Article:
People with learning disabilities need to have annual health checks to help them remain healthy into old age, NICE has urged.
The call follows on from the publication of new NICE guidance, which advises health and social care workers to help organise regular health assessments for older people with learning disabilities because they may find it difficult to express their needs and be heard.
Older people with learning disabilities are more likely to develop serious health problems such as, epilepsy or pneumonia. They are more likely to die from these conditions because of late diagnosis. They may also find it hard to access health services because of hearing or sight problems.
Margaret Lally, chair of the guideline committee, said: “Communicating symptoms is never easy but for people with learning disabilities it can be particularly difficult. Health problems such as hearing loss or dementia can easily be masked by someone’s behaviour when they have a learning disability. As people grow older, we need to make sure that they are receiving regular health checks. This will allow continuous assessment and quick access to specialist services when necessary.”
Discussions about changes that may occur with age are crucial to help people monitor their own health, the guidance says.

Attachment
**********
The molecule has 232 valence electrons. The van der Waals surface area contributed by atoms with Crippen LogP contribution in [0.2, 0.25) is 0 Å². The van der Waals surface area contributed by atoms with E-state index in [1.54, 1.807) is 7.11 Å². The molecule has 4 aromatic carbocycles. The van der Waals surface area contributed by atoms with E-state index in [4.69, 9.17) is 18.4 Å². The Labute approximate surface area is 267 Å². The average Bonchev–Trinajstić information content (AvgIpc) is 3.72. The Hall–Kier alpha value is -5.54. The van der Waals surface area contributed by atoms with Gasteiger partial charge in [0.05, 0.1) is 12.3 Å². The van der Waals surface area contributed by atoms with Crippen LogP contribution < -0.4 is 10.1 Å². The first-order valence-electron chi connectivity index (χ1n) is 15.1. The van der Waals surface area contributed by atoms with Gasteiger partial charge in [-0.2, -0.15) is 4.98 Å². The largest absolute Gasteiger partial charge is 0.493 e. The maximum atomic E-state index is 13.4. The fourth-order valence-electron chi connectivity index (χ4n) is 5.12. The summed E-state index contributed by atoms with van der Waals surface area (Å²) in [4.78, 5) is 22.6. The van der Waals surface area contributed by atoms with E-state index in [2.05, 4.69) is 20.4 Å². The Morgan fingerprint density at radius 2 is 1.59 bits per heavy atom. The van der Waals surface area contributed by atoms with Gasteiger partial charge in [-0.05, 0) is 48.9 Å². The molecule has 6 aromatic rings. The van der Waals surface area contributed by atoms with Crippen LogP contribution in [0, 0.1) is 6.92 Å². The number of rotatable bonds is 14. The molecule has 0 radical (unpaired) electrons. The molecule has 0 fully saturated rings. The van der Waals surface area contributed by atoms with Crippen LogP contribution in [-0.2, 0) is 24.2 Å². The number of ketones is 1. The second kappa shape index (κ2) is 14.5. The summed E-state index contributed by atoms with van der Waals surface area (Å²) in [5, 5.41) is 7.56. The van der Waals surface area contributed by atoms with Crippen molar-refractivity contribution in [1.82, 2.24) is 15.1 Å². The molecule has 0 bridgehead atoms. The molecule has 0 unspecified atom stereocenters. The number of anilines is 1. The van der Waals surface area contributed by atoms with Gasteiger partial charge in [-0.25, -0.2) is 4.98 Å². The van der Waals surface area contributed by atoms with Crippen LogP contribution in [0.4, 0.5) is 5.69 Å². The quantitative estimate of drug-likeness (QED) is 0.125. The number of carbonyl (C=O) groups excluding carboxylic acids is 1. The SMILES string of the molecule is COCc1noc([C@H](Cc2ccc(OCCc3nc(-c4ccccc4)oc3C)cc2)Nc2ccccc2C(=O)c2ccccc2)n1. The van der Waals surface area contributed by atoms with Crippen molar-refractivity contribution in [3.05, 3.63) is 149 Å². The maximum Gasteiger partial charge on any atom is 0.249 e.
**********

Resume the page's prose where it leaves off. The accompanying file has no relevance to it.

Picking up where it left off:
NICE advises that annual health checks are recorded in a ‘health action plan’ that can be updated annually. This personalised plan details what help and support the individual needs to stay healthy and provides other information about support needs and lifestyle issues.
Giving people with learning disabilities clear and regular information is essential to help people get the help they need and prevent late diagnosis of age-related conditions.
Professor Mark Baker, director of the NICE centre for guidelines, said “Our guidance recognises that people with learning disabilities need extra care as they get older. Ensuring people have regular health assessments as they age will improve the diagnosis of common conditions and reduce delays.”
As time passes, ageing carers and families may have to explore other care arrangements for those needing support. For instance, if there is a death in the family or the person needs to move house.
The guideline describes how to help people with learning disabilities as they grow older receive appropriate support at the right times, preventing delays in care. It says staff should be proactive and set up plans in advance which take into account each person’s hopes and wishes, and whom they want to spend time with. They should also consider the needs of family members and carers and help people with learning disabilities maintain important relationships.
The guideline also advises local authorities to ensure there are opportunities for people growing older with learning disabilities to socialise and be active in their communities. For example, through social clubs or exercise classes at local gyms and swimming pools.
NICE says people with learning disabilities should be able to live a good life as they grow older.